Growing Grass with Seed Blankets

November 12, 2009 | by Ethan (email) |

Fall is the best time to grow new grass. By September, the hottest months have past but the temperature hasn’t plummeted. The soil still contains a fair amount of moisture and there are plenty of good growing days. An easy easy way to plant grass seed is with a seed blanket. Seed blankets, also called erosion control mats or seed mats, offer several unique advantages compared to simply spreading grass seed.

I’m writing this post so late in the season because I wanted to show how effective these seed blankets are and share a time-line of when your grass will really take hold.

Benefits of Erosion Control Blankets

Planting grass seed with a seed blanket is a simple project. Most DIY stores carry all the necessary materials and it shouldn’t take too much time. By using a seed blanket you gain several advantages:

  • Too many seeds can prevent grass from growing well because there is not enough moisture and nutrients. Seed blankets have a uniform seed density preventing seed clumps from forming.
  • Seed mats lock in the proper amount of water, protecting the seed from sun and heat damage.
  • These blankets also hold the seed in place, preventing it from being washed away. The same is true for the soil. Rain can erode the soil but these blankets help hold everything in place.
  • Some mats are made from natural fibers that degrade over time meaning there is no clean-up.
  • Seed blankets also help prevent weeds from taking hold.

Do Seed Blankets Work?

The big question is how well these blankets work – how long before the grass is really growing. Check out this time-lapse photography showing how the grass progresses.

Grass growing

These pictures are taken over a period of 30 days, starting in early October. The big jump occurs when the mat really starts to disintegrate caused by some heavy rain. You can see for yourself that the grass is growing well but still has a few bare spots.

What do you think? Have you used a seed blanket? How do you plant grass seed?

7 Responses
  1. Deborah says:

    We have never tried these but may do just that. thanks!

  2. Yolanda says:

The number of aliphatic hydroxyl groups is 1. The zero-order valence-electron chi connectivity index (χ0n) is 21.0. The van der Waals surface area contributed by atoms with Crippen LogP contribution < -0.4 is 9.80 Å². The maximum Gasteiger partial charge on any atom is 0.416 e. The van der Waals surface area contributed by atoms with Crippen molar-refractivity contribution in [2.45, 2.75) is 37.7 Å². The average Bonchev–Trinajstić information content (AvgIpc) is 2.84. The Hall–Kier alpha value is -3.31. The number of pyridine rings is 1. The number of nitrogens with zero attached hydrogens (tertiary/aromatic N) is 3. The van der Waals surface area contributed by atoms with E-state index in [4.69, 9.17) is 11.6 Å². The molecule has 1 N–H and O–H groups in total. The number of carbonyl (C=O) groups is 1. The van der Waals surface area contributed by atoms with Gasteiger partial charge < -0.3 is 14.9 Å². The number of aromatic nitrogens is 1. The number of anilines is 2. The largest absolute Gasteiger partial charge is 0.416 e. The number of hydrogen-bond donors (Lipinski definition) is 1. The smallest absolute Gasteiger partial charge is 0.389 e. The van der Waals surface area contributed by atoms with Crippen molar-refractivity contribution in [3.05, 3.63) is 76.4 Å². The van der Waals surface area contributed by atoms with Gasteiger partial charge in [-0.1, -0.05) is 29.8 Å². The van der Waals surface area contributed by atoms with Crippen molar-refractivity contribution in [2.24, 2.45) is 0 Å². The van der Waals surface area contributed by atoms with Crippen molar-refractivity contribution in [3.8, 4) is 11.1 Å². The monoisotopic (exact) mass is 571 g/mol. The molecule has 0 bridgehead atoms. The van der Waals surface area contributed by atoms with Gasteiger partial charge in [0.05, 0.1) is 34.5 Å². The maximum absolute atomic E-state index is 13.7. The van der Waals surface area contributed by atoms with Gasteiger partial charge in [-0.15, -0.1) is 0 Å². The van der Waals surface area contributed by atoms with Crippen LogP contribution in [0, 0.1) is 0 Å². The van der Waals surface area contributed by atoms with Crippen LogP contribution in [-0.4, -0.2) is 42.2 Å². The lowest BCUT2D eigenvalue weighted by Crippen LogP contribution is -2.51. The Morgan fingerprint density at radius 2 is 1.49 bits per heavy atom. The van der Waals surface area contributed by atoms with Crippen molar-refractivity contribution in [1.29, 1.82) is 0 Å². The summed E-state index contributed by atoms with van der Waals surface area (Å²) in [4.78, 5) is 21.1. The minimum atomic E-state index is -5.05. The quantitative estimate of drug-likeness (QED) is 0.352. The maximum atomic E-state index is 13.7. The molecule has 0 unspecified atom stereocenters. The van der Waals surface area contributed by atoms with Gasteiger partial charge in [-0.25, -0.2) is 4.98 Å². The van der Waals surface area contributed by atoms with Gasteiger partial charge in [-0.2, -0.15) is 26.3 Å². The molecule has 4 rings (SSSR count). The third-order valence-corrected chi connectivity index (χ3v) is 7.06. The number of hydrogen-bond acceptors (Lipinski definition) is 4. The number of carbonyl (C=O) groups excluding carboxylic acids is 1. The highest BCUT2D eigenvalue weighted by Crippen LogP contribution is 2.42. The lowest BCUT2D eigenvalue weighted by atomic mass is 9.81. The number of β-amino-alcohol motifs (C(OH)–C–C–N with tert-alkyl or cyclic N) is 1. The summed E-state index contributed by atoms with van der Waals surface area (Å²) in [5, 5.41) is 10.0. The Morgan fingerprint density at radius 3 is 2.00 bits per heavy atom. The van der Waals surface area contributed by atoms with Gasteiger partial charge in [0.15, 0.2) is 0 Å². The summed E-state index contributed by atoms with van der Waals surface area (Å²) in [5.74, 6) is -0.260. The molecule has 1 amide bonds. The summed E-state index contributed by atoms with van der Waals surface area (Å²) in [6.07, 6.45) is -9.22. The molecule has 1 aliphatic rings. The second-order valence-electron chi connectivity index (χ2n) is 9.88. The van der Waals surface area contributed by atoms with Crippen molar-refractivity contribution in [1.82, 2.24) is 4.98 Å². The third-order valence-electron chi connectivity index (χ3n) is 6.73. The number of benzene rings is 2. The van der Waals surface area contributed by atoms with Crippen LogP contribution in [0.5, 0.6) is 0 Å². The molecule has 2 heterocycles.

Do you have any resources for seed blankets? Or can you make your own?

  3. Ethan says:

    @Yolanda, I don’t have a specific brand that I can recommend. Most DIY centers have these rolls available and I bet they are all pretty much the same.

    I’ve read about making your own garden seed blankets. Here’s a helpful article about it, but I’ve never come across anything for making your own grass seed blankets. If you try it out, you gotta! send pictures. It would be awesome to see how it works.

  4. Keith says:

    Ethan, I seem to do things the hard way all the time! This looks much easier than the conventional methods of planting seeds or plugs!

  5. HANDYMAN51 says:

    I can see where this would work well for a small to moderate- sized area. Killing a patch of Creeping Charlie, letting the spot “rest” for the allowed time before re-seeding, and putting this down might work pretty well. Do the blankets come in different seed mixes, or would you have to be satisfied having a patch that doesn’t look the same?

  6. Billy Reynolds says:

    Are you supposed to pull up the netting at some point if the netting is plastic? Looks to me like it would get wrapped up in the lawn mower if not removed. At what point should a person pull it up.

  7. Dennis says:

    My experience in real life is that these appear to be a waste of time. First, there is the problem of the wind catching the blanket and blowing it out of place (of course, when it is wet, it rips as you try to carefully readjust it… . Where that was not an issue, after 6 weeks, the grass was sparse and uneven. Immediately adjacent, ordinary seed/mulch mix seeded at the same time sprouted beautifully and consistently and gave me great cover. Maybe it was a bad batch. I see bad reviews on the store where I bought it. For my money, I would stick with seed/mulch fertilizer

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